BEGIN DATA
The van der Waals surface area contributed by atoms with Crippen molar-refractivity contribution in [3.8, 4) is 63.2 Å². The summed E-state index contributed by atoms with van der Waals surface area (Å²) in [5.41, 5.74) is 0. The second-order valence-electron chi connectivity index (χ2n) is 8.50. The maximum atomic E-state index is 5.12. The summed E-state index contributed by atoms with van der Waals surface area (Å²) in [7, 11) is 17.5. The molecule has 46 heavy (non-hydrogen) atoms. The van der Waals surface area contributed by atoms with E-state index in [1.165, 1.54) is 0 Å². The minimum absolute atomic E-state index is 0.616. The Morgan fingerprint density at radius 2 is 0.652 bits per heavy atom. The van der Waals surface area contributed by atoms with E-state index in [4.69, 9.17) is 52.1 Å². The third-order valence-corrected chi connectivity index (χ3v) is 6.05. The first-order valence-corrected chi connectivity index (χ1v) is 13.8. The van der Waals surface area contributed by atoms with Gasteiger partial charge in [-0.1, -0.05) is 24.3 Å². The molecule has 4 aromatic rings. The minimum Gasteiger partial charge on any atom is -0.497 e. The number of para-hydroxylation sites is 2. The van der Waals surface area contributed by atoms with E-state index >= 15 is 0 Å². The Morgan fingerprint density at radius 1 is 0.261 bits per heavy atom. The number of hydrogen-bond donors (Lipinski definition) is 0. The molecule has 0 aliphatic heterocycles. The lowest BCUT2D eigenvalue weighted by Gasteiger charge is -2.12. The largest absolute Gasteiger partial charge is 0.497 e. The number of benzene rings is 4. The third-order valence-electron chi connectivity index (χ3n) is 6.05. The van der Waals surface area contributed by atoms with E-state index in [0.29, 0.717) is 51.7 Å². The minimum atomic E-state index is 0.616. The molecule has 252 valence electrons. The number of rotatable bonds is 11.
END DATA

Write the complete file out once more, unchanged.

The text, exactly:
The van der Waals surface area contributed by atoms with Crippen molar-refractivity contribution in [3.8, 4) is 63.2 Å². The summed E-state index contributed by atoms with van der Waals surface area (Å²) in [5.41, 5.74) is 0. The second-order valence-electron chi connectivity index (χ2n) is 8.50. The maximum atomic E-state index is 5.12. The summed E-state index contributed by atoms with van der Waals surface area (Å²) in [7, 11) is 17.5. The molecule has 46 heavy (non-hydrogen) atoms. The van der Waals surface area contributed by atoms with E-state index in [1.165, 1.54) is 0 Å². The minimum absolute atomic E-state index is 0.616. The Morgan fingerprint density at radius 2 is 0.652 bits per heavy atom. The van der Waals surface area contributed by atoms with E-state index in [4.69, 9.17) is 52.1 Å². The third-order valence-corrected chi connectivity index (χ3v) is 6.05. The first-order valence-corrected chi connectivity index (χ1v) is 13.8. The van der Waals surface area contributed by atoms with Gasteiger partial charge in [-0.1, -0.05) is 24.3 Å². The molecule has 4 aromatic rings. The minimum Gasteiger partial charge on any atom is -0.497 e. The number of para-hydroxylation sites is 2. The van der Waals surface area contributed by atoms with E-state index >= 15 is 0 Å². The Morgan fingerprint density at radius 1 is 0.261 bits per heavy atom. The number of hydrogen-bond donors (Lipinski definition) is 0. The molecule has 0 aliphatic heterocycles. The lowest BCUT2D eigenvalue weighted by Gasteiger charge is -2.12. The largest absolute Gasteiger partial charge is 0.497 e. The number of benzene rings is 4. The third-order valence-electron chi connectivity index (χ3n) is 6.05. The van der Waals surface area contributed by atoms with E-state index in [0.29, 0.717) is 51.7 Å². The minimum atomic E-state index is 0.616. The molecule has 252 valence electrons. The number of rotatable bonds is 11.